Compare any two graphics cards:
GeForce GTX 590 vs Geforce GTX 770
IntroThe GeForce GTX 590 has clock speeds of 607 MHz on the GPU, and 855 MHz on the 1536 MB of GDDR5 RAM. It features 512 SPUs along with 64 Texture Address Units and 48 ROPs.
Compare all that to the Geforce GTX 770, which uses a 28 nm design. nVidia has set the core frequency at 1046 MHz. The GDDR5 RAM is set to run at a frequency of 1753 MHz on this model. It features 1536 SPUs as well as 128 Texture Address Units and 32 Rasterization Operator Units.
Power Usage and Theoretical Benchmarks
Power Consumption (Max TDP)
The GeForce GTX 590, in theory, should be quite a bit faster than the Geforce GTX 770 overall. (explain)
Texel RateThe Geforce GTX 770 is quite a bit (approximately 72%) more effective at texture filtering than the GeForce GTX 590. (explain)
Pixel RateThe GeForce GTX 590 will be a lot (more or less 74%) better at anti-aliasing than the Geforce GTX 770, and also able to handle higher resolutions while still performing well. (explain)
Please note that the above 'benchmarks' are all just theoretical - the results were calculated based on the card's specifications, and real-world performance may (and probably will) vary at least a bit.
One or more cards in this comparison are multi-core. This means that their bandwidth, texel and pixel rates are theoretically doubled - this does not mean the card will actually perform twice as fast, but only that it should in theory be able to. Actual game benchmarks will give a more accurate idea of what it's capable of.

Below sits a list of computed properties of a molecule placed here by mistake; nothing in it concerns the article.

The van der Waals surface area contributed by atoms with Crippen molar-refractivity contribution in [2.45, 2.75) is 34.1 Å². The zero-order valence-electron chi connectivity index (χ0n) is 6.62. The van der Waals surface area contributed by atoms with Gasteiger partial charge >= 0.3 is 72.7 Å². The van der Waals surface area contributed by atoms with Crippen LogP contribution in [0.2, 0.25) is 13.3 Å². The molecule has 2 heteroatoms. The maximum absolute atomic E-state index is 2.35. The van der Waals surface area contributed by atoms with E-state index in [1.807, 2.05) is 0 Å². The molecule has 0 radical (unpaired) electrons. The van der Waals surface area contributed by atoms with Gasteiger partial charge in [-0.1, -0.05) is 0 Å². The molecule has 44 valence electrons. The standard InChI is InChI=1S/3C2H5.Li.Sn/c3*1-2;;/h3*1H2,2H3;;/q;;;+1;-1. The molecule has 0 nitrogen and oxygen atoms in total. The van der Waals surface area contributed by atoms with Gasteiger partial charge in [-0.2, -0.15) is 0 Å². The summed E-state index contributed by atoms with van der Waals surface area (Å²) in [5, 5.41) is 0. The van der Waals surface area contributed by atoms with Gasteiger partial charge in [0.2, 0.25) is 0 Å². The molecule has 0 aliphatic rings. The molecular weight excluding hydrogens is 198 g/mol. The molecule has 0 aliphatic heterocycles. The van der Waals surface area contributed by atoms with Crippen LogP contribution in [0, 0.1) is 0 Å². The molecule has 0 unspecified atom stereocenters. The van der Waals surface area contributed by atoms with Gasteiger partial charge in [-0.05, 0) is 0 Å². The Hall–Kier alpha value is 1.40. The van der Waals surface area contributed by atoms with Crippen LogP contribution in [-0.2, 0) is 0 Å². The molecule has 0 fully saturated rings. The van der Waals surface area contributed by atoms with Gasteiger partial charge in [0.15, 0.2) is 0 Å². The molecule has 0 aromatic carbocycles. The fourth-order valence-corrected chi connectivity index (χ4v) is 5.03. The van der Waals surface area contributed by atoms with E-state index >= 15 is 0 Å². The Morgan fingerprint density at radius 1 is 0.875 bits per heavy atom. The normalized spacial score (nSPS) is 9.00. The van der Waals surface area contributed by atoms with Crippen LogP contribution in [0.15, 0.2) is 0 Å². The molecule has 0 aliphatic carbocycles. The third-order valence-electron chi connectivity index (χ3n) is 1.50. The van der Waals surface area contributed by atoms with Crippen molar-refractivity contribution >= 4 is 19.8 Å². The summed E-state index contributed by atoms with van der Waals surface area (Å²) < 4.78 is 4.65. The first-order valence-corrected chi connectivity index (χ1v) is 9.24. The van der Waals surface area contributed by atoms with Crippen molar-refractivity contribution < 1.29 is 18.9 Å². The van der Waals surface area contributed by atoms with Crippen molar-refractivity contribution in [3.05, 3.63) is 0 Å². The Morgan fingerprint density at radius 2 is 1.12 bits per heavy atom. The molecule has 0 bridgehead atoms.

Please note that the price comparisons are based on search keywords - sometimes it might show cards with very similar names that are not exactly the same as the one chosen in the comparison. We do try to filter out the wrong results as best we can, though.
Memory Bandwidth: Memory bandwidth is the max amount of data (in units of MB per second) that can be transferred past the external memory interface within a second. The number is worked out by multiplying the card's interface width by its memory clock speed. If the card has DDR type memory, it should be multiplied by 2 once again. If it uses DDR5, multiply by ANOTHER 2x. The higher the card's memory bandwidth, the better the card will be in general. It especially helps with AA, HDR and high resolutions.
Texel Rate: Texel rate is the maximum number of texture map elements (texels) that are applied per second. This number is calculated by multiplying the total texture units by the core speed of the chip. The better this number, the better the graphics card will be at handling texture filtering (anisotropic filtering - AF). It is measured in millions of texels processed in one second.
Pixel Rate: Pixel rate is the maximum number of pixels the video card could possibly write to its local memory per second - measured in millions of pixels per second. The number is worked out by multiplying the amount of ROPs by the clock speed of the card. ROPs (Raster Operations Pipelines - also called Render Output Units) are responsible for drawing the pixels (image) on the screen. The actual pixel rate is also dependant on lots of other factors, especially the memory bandwidth - the lower the memory bandwidth is, the lower the potential to get to the max fill rate.